The Basic Works of Aristotle (Modern Library Classics)
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Preserved by Arabic mathematicians and canonized by Christian scholars, Aristotle’s works have shaped Western thought, science, and religion for nearly two thousand years. Richard McKeon’s The Basic Works of Aristotle–constituted out of the definitive Oxford translation and in print as a Random House hardcover for sixty years–has long been considered the best available one-volume Aristotle. Appearing in paperback at long last, this edition includes selections from the Organon, On the Heavens, The Short Physical Treatises, Rhetoric, among others, and On the Soul, On Generation and Corruption, Physics, Metaphysics, Nicomachean Ethics, Politics, and Poetics in their entirety.
the same actualization, provided the actualizations are not described in the same way, but are related as what can act to what is acting. (3) Nor is it necessary that the teacher should learn, (10) even if to act and to be acted on are one and the same, provided they are not the same in definition (as ‘raiment’ and ‘dress’), but are the same merely in the sense in which the road from Thebes to Athens and the road from Athens to Thebes are the same, as has been explained above.4 For it is not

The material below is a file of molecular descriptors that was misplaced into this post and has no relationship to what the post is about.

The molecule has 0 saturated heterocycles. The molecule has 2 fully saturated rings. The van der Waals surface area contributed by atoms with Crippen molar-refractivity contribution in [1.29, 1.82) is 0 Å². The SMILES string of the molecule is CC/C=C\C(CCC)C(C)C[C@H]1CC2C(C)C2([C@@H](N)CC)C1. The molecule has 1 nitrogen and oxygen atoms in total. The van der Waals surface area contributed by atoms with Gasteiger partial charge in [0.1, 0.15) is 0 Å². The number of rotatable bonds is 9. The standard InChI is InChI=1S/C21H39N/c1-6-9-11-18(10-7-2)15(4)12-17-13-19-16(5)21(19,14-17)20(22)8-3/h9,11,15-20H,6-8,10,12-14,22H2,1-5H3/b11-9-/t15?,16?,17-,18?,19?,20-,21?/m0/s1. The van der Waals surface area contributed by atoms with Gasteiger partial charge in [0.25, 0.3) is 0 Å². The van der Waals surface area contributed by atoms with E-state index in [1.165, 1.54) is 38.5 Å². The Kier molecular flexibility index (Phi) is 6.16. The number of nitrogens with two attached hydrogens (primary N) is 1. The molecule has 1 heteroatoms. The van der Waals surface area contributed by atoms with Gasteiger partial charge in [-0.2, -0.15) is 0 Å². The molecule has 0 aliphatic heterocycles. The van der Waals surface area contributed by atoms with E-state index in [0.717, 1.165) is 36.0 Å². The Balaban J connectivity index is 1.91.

implied in this argument, Cf. Physics 190b 24, 192a 1 ff. 85 sc. having pores, all of which are ‘full’. 86 i. e. the body will still be impenetrable, even if the pores as such (as channels) are distinguished in thought from what fills them. For in fact the pores are always ‘full’ and the body is a plenum throughout—though perhaps not a ‘uniform’ plenum. 87 ‘Big’ is a relative term and may include a void in any degree bigger than the infinitesimal. 88 viz. to express such lines of greater
roughness or smoothness, and any other such properties of matter as there may be. The second degree of composition is that by which the homogeneous parts of animals, (20) such as bone, flesh, and the like, are constituted out of the primary substances. The third and last stage is the composition which forms the heterogeneous parts, such as face, hand, and the rest. Now the order of actual development and the order of logical existence are always the inverse of each other. (25) For that which is
discussed—whether sensible substances alone should be said to exist or others also besides them, (15) and whether these others are of one kind or there are several classes of substances, as is supposed by those who believe both in Form and in mathematical objects intermediate between these and sensible things.5 Into these questions, then, as we say, we must inquire, and also (5) whether our investigation is concerned only with substances or also with the essential attributes of substances.6
Perhaps each of these statements will become clearer in the following way. Suppose the consequents of A are designated by B, the antecedents of A by C, attributes which cannot possibly belong to A by D. Suppose again that the attributes of E are designated by F, (15) the antecedents of E by G, and attributes which cannot belong to E by H. If then one of the Cs should be identical with one of the Fs, A must belong to all E: for F belongs to all E, and A to all C, consequently A belongs to all E.